Operation Collar, 24-30 November 1940

Operation Collar of 24-30 November 1940 was a British naval operation launched from both ends of the Mediterranean, with the intention of combining the movement of two small convoys with the redistribution of British naval forces. The Italian entry into the Second World War had split the British presence in the Mediterranean in half. The main Mediterranean fleet, under Admiral Andrew Cunningham, was based at Alexandria, at the eastern end of the sea, while the smaller Force H, under Admiral James Somerville, was based at Gibraltar, from where it could operate in either the Mediterranean or the Atlantic. The only British base in the central Mediterranean was the besieged island of Malta.

Operation Collar had three main objectives. First, six merchant ships (two from the west and four from the east) were to take supplies to Malta. Second the elderly battleship Ramillies and the cruisers Berwick and Newcastle were moving from the Mediterranean fleet into the Atlantic, where they were to take part in the campaign against German surface raiders. Thirdly the cruisers Manchester and Southampton, with four minesweeping corvettes, were to join Admiral Cunningham. The most dangerous part of this journey would be the Sicilian Narrows, the relatively narrow gap between Cape Bon in North Africa and the south western tip of Sicily.

The west-bound convoy consisted of the Ramillies, the cruisers Berwick, Newcastle and Coventry, five destroyers and four merchant ships, supported to the east of Malta by the rest of the Mediterranean fleet. It reached Malta early on 27 November. Ramillies and her escorting cruisers then continued on to the north west to join Admiral Somerville and Force H. The intention was for this combined force to travel together to the Sicilian Narrows. Somerville would then turn back and return to Gibraltar, while the Manchesterand Southampton, together with the three east-bound merchant ships, would continue on to Malta, then would join the rest of the Mediterranean fleet on the following day. 

Admiral Somerville had a rather more eventful journey. During the planning for Operation Collar Somerville had expressed a concern that Force H was not strong enough to deal with a full scale sortie by the Italian fleet. He had the aircraft carrier Ark Royal, the battlecruiser Renown, the cruisers Sheffield and Despatch and nine destroyers, along with the cruisers Manchester and Southampton and the four mine-sweeping corvettes intended for Alexandria. The Manchester and the Southampton each held 700 soldiers and airmen, which reduced their fighting efficiency, while the crews of the Ark Royal’s Swordfish were inexperienced.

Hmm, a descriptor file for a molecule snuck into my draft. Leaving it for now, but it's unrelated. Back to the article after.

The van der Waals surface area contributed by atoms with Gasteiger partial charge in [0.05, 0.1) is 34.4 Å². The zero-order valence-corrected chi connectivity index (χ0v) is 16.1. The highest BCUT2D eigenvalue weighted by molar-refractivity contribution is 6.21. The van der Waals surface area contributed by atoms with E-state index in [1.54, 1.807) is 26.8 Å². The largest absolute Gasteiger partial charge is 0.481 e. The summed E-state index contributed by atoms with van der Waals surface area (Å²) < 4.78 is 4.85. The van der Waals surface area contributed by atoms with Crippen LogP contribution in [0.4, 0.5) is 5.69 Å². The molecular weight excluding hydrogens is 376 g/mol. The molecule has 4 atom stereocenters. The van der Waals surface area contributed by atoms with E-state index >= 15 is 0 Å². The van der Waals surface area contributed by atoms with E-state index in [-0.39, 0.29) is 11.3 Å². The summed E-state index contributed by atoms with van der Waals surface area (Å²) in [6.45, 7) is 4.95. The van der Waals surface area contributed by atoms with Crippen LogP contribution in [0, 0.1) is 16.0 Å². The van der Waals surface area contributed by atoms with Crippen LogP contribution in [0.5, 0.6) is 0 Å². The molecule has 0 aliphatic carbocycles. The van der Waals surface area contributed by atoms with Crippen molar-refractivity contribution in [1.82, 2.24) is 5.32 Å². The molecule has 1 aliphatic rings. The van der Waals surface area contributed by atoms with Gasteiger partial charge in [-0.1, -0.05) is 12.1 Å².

The Italians did indeed make a sortie in strength from their bases at Naples and Messina. This fleet contained the battleships Vittorio Veneto and Giulio Cesare, seven 8-inch cruisers and sixteen destroyers, under the command of Admiral Campioni. This force did indeed outgun Somerville’s Force H, but despite this at 11.30am on 27 November 1940 Somerville turned north to tackle the Italians head-on. He had met up with the westward bound merchant ships on 25 November, and headed east for two days without interference, but at 6.30am on 27 November a Sunderland flying boat based on Malta discovered the Italian fleet south of Cape Spartivento, the southern tip of Sardinia.

The resulting action off Cape Spartivento was disappointed for both sides. Although there was a brief clash between the British and Italian cruisers, the Italian battleships turned away rather than risk a clash with the British. Somerville soon realised that there was no point attempting to pursue the faster Italian ships, especially as they were rapidly approaching the Italian coast. Instead Somerville turned back to rejoin the convoy, which reached Malta safely.

Operation Collar achieved all of its original objectives, but there was some disquiet in London about Somerville’s decision to turn back. The First Sea Lord, Admiral Dudley Pound, dispatched Admiral Lord Cork to run a board of enquiry at Gibraltar. Lord Cork arrived on the rock before Somerville had even returned from the operation, but any tension as to the result must have disappeared when Somerville received Lord Cork’s congratulations on his successful action. The board of enquiry supported all of Somerville’s decisions during the fighting, and his career continued uninterrupted.

Battleship Ramillies: The Final Salvo, ed. Ian Johnston with Mick French . A series of first-hand accounts of life on the Ramillies, almost all during the Second World War, where she served on convoy escort duty, was badly damaged during the invasion of Madagascar and fired so many 15in shells in support of the D-Day invasions that her main guns had to be replaced.  [read full review]
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How to cite this article: Rickard, J (14 July 2008), Operation Collar, 24-30 November 1940 , http://www.historyofwar.org/articles/operation_collar.html

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